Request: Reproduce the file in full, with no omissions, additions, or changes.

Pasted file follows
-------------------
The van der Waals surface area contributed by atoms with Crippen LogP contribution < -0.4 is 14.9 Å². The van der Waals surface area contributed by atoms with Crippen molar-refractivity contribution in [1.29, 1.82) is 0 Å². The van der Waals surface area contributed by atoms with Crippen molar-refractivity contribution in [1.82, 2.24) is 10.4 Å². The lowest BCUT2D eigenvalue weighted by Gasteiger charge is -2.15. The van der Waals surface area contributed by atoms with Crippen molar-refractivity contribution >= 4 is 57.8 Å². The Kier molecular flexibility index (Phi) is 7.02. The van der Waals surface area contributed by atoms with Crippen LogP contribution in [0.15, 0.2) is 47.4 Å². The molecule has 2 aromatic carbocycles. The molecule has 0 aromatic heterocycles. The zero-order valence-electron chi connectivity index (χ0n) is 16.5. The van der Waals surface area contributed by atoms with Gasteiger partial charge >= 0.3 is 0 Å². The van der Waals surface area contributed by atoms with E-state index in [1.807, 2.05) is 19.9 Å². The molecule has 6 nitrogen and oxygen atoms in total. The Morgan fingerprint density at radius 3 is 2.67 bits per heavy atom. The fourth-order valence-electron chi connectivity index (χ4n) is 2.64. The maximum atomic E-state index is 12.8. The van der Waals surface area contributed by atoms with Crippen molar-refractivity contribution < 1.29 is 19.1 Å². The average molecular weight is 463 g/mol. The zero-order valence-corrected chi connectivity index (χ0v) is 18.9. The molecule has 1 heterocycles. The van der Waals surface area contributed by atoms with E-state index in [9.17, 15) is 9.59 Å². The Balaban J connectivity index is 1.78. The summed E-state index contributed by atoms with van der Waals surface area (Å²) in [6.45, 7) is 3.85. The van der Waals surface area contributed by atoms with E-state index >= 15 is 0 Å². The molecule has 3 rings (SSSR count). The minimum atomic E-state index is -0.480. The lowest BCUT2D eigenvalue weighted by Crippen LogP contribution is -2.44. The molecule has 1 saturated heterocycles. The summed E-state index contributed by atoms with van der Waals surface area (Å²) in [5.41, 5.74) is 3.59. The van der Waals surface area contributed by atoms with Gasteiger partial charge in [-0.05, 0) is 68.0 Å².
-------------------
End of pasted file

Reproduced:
The van der Waals surface area contributed by atoms with Crippen LogP contribution < -0.4 is 14.9 Å². The van der Waals surface area contributed by atoms with Crippen molar-refractivity contribution in [1.29, 1.82) is 0 Å². The van der Waals surface area contributed by atoms with Crippen molar-refractivity contribution in [1.82, 2.24) is 10.4 Å². The lowest BCUT2D eigenvalue weighted by Gasteiger charge is -2.15. The van der Waals surface area contributed by atoms with Crippen molar-refractivity contribution >= 4 is 57.8 Å². The Kier molecular flexibility index (Phi) is 7.02. The van der Waals surface area contributed by atoms with Crippen LogP contribution in [0.15, 0.2) is 47.4 Å². The molecule has 2 aromatic carbocycles. The molecule has 0 aromatic heterocycles. The zero-order valence-electron chi connectivity index (χ0n) is 16.5. The van der Waals surface area contributed by atoms with Gasteiger partial charge >= 0.3 is 0 Å². The van der Waals surface area contributed by atoms with E-state index in [1.807, 2.05) is 19.9 Å². The molecule has 6 nitrogen and oxygen atoms in total. The Morgan fingerprint density at radius 3 is 2.67 bits per heavy atom. The fourth-order valence-electron chi connectivity index (χ4n) is 2.64. The maximum atomic E-state index is 12.8. The van der Waals surface area contributed by atoms with Crippen molar-refractivity contribution < 1.29 is 19.1 Å². The average molecular weight is 463 g/mol. The zero-order valence-corrected chi connectivity index (χ0v) is 18.9. The molecule has 1 heterocycles. The van der Waals surface area contributed by atoms with E-state index in [9.17, 15) is 9.59 Å². The Balaban J connectivity index is 1.78. The summed E-state index contributed by atoms with van der Waals surface area (Å²) in [6.45, 7) is 3.85. The van der Waals surface area contributed by atoms with E-state index >= 15 is 0 Å². The molecule has 3 rings (SSSR count). The minimum atomic E-state index is -0.480. The lowest BCUT2D eigenvalue weighted by Crippen LogP contribution is -2.44. The molecule has 1 saturated heterocycles. The summed E-state index contributed by atoms with van der Waals surface area (Å²) in [5.41, 5.74) is 3.59. The van der Waals surface area contributed by atoms with Gasteiger partial charge in [-0.05, 0) is 68.0 Å².